“Decentralized finance (DeFi) could soon boast a real-world use case. MakerDAO is in the process of voting on whether to further diversify the collateral it accepts for loans beyond cryptocurrency and tokens to include real-world assets (RWAs).
Specifically, Maker would also allow supply chain invoices and musicians’ future royalty streams as security when it lends out DAI. These assets would be represented on the Ethereum blockchain by non-fungible tokens (NFTs). Small businesses and artists could take the borrowed DAI and convert it to cash.
These businesses are looking to DeFi as a way to get money quicker and get it on their own terms, without having to go to a bank. They don’t have crypto to get their DAI loans, so they need to be able to use their invoices or their inventory.
The first companies ready to work with Maker on RWAs are ConsoleFreight, a platform for supply chain finance, and Paperchain, which makes musicians’ royalty payments from Spotify instantly available.
These should be seen as the first two [RWAs] in the greatest portfolio of assets that’s ever been built. It’s just the first step. Thousands and thousands of assets will exist alongside them.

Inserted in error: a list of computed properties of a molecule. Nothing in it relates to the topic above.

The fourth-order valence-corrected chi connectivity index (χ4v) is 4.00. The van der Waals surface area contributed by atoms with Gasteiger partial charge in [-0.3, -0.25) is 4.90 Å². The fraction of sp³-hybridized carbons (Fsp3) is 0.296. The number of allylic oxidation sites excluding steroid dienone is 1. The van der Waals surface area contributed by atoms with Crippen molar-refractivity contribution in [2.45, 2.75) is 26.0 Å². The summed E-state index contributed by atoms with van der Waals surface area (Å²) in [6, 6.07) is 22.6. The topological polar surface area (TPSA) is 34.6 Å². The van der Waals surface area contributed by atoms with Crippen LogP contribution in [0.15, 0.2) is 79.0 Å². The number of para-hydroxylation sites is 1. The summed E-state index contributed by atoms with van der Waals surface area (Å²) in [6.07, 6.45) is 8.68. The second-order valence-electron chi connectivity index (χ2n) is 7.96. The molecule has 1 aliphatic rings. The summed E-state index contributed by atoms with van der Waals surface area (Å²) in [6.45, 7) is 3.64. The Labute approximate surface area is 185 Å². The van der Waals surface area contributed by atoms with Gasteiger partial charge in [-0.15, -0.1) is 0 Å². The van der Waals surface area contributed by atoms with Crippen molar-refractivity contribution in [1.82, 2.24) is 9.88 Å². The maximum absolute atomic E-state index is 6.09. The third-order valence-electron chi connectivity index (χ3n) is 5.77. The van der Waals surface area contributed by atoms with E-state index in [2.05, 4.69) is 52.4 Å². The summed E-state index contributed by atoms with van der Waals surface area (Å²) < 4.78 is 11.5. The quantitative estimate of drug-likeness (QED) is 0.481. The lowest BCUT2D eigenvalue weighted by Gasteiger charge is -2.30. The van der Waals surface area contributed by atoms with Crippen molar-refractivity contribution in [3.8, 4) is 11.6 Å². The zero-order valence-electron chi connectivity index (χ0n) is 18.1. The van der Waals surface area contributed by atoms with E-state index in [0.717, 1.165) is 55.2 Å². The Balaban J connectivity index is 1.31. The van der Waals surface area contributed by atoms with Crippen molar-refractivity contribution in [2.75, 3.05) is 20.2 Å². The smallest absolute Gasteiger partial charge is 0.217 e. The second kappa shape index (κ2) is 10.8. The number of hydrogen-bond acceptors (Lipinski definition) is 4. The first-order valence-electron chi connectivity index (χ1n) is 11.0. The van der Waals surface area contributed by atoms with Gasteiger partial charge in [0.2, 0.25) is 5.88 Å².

The catch for lenders is that in the event of default, they would have to rely on the flesh-and-blood legal system to enforce their rights to the collateral, rather than an automated smart contract that can do so with on-chain assets.
Each Tinlake pool has a legal structure (an SPV) that mirrors what happens on-chain, ensuring that a claim on the RWA can be made by the investors.”
“The introduction of digital currencies may justify a fundamental shift in the architecture of a financial system, a central bank ‘open to all.’
The paper determined the set of allocations achieved with commercial banks could also be achieved with a CBDC. If depositors started to exclusively deposit with the central bank it could end up becoming a “deposit monopolist,” attracting deposits away from the commercial banking sector.
This monopoly power eliminates the forces that induce the central bank from delivering the socially optimal amount of maturity transformation.”
“Digital currencies could supersede bank accounts as low-interest rates make them increasingly obsolete.
That’s the view of Massimo Buonomo, the UN’s global blockchain expert, who added that digital currencies, particularly central bank digital currencies (CBDCs), could soon ‘eliminate the need for a bank account‘ altogether.
Buonomo said banks and credit cards have long enjoyed a duopoly on digital payments, but the advent of digital currencies means users could sidestep them entirely. Low-interest rates, enforced by central banks to encourage more borrowing, may expedite the process.
Those who are going to suffer the most [from digital currencies] are the credit card processing companies and the banks.”
“The Office of the Comptroller of the Currency (OCC) said it was reviewing its regulations around digital bank activities to ensure that these regulations ‘continue to evolve with developments in the industry.‘